Energy Hugs

Anne Dalke's picture
Well, I hit a wall this week with my Spanish: started Friday’s class with all sorts of approbation for the good stories I write, and ended it by failing an exam on the irregular pretérito. I’m used to a quick student, and a good student, so all the difficulties I’m having acquiring a new language @ my age and station have me pretty flummoxed—I feel like such a failure!

Of course this experience has got me re-thinking what it means to be a student (and realizing in my gut just what it feels like to be not a good student/not to be able to perform as I’d like/as I think I’m expected to). I found some comfort tonight in the textbook I’m using--Dos Mundos--which makes a nice distinction between the subconscious process of language acquisition, and the conscious process of language learning. The design of the book is based on research showing that adults can acquire language subconsciously, as children do; that they acquire parts of language in a predictable order (that can’t be changed by deliberate teaching); and that the main function of conscious learning is as monitor or editor …

Practically, what this means is that formal knowledge of grammar doesn’t contribute to fluency; that we learn to understand before we learn to produce language; that it takes time for speech to emerge; and (most important for me) that we all make mistakes: “The willingness to accept approximations is absolutely essential to the process of language learning”; “you must guess @ meanings!” Language acquisition will only happen when we relax, and speak up—and it happens best in a community …

Shaye had asked how we might bring the new into our lives without disrupting what we want to keep, and suggested that one way of doing so might involve expending less energy on ensuring external security, recognizing that we all are—can be—internally secure. She was talking about the large population of the poor in Guatemala—What keeps them so poor? What old ways do they cling to, that prevent this from changing?—but her questions struck me as also describing my own situation, facing the new in this country that seems so much like the bottom of the world: how much am I clinging to what I know (for instance, this blog, as a way of staying in touch w/ those I know/who know me), and how much am I blocking, thereby, new ways of speaking and interacting in the world, with those who speak Spanish?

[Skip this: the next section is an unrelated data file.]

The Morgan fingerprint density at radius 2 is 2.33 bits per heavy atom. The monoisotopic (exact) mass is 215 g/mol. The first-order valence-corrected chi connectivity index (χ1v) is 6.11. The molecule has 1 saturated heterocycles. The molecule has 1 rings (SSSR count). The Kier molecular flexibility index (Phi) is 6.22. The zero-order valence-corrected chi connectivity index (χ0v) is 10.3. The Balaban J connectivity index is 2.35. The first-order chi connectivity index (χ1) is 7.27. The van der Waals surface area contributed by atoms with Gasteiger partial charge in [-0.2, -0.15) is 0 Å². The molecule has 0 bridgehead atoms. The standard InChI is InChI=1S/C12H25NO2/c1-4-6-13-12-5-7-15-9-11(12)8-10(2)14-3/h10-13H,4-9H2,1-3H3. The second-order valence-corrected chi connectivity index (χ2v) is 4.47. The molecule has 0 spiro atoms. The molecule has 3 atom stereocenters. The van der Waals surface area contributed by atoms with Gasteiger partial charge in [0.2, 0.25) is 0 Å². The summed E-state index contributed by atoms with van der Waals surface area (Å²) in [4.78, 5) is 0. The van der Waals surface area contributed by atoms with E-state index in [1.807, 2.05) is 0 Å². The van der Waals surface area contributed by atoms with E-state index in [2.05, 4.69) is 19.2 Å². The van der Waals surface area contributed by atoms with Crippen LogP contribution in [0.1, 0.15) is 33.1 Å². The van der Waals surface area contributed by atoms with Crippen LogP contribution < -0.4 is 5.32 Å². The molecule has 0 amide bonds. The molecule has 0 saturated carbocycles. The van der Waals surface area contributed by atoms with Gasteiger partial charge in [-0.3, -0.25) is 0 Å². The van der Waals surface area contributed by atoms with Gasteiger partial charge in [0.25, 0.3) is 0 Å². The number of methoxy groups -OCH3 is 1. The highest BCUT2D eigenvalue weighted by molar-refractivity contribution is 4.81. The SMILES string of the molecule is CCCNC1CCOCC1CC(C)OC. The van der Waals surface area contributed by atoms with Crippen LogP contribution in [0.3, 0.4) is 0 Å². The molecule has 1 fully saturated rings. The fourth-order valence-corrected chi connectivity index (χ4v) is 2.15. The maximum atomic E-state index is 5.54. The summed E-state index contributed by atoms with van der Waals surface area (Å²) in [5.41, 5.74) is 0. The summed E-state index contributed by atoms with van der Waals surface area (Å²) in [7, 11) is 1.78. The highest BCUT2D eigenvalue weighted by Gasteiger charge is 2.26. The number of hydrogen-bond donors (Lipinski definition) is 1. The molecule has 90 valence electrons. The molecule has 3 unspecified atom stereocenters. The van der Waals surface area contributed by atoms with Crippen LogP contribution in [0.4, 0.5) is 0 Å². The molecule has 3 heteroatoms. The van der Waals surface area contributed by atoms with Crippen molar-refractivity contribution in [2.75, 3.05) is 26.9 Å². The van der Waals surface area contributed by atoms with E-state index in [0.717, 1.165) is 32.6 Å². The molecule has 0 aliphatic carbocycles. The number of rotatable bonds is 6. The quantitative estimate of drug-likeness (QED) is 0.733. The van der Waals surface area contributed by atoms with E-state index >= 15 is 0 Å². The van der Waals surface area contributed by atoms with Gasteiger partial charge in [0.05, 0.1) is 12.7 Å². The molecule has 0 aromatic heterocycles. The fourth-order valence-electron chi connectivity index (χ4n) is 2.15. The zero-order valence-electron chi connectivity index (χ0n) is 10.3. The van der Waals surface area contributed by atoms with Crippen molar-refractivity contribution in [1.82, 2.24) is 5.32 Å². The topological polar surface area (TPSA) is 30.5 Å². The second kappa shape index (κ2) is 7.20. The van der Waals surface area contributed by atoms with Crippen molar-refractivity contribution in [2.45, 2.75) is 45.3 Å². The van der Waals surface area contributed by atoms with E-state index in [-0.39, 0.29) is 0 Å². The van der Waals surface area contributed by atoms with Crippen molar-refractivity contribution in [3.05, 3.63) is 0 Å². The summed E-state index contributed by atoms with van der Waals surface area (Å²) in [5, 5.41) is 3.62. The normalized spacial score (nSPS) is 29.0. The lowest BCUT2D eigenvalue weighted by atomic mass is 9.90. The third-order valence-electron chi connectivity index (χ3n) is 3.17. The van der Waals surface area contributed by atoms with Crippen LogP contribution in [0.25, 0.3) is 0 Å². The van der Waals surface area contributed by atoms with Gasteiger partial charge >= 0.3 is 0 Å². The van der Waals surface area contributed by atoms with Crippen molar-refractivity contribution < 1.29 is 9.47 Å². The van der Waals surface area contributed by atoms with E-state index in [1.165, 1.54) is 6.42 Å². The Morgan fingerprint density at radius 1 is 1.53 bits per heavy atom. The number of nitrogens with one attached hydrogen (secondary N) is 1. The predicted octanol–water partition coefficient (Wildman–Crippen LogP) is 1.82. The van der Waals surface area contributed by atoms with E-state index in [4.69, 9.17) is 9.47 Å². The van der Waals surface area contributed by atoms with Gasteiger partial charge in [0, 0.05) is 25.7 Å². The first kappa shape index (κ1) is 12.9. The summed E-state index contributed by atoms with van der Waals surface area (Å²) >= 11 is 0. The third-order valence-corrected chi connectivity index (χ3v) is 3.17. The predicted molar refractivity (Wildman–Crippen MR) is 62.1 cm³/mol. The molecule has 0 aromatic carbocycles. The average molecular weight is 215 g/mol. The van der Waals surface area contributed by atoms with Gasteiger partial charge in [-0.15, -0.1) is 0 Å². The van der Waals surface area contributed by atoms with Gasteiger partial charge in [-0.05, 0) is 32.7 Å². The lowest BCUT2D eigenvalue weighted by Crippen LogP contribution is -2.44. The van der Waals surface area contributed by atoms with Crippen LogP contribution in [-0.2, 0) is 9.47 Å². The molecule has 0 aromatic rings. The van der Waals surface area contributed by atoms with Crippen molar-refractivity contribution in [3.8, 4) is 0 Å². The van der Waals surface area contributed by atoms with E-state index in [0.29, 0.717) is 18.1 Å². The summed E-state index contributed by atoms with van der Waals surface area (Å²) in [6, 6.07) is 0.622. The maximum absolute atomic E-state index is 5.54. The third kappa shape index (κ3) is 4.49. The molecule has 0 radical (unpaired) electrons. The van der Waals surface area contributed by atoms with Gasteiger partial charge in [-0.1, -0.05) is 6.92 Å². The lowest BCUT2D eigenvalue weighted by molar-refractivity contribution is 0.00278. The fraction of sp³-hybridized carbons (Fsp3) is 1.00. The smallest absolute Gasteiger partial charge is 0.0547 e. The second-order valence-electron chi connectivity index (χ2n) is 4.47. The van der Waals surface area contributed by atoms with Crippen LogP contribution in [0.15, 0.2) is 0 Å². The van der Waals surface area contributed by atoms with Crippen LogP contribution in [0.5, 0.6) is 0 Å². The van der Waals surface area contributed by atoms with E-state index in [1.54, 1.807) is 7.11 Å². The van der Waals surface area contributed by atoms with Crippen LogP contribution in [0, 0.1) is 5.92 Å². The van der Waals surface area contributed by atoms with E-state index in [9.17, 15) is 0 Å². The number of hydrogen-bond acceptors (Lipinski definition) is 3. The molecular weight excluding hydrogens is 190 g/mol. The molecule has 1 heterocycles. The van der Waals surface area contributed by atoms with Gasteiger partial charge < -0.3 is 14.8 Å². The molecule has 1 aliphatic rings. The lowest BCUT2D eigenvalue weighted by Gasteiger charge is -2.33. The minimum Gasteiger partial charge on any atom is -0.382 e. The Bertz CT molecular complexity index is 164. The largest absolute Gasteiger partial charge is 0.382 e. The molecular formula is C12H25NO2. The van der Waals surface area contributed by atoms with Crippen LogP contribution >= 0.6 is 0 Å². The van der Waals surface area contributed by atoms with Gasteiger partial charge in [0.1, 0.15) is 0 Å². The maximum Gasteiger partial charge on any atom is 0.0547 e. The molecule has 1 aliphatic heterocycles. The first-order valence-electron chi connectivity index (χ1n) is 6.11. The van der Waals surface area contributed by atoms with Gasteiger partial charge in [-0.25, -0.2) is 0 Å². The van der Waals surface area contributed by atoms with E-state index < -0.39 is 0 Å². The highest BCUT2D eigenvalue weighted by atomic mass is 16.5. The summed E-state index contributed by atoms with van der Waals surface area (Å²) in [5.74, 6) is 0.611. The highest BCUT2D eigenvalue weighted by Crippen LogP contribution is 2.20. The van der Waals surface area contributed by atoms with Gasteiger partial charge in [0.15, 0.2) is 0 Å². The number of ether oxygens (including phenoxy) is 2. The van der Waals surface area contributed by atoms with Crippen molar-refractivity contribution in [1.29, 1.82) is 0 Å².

Comments

Shaye's picture

Interesting that I don't recognize my previous comments in your summary of them. //^_^\\ I don't see it as figuring out how to bring in something new so that it won't disrupt, but more as deciding whether the new is worth the disruption/change it will inevitably bring, and thus deciding whether to accept the new or reject it. So I also wouldn't have said that internal security is a way to bring in the new without disrupting the established, though I can see that internal security may afford us the clarity to decide upon the relative values of the new and the established and thus help us make a decision. And I don't recognize as mine the questions "what keeps them poor, what do they cling to that prevents change". My questions were quite honestly aimed more at the preconceptions you, I, and other estranjeros bring wherever we are. Are these folks poor? If so, poor in what sense--what do they need that they do not have? In what are their lives rich? If they, or any of us, had to make a choice between what we need and what we see as our richness, which would we choose? /Shaye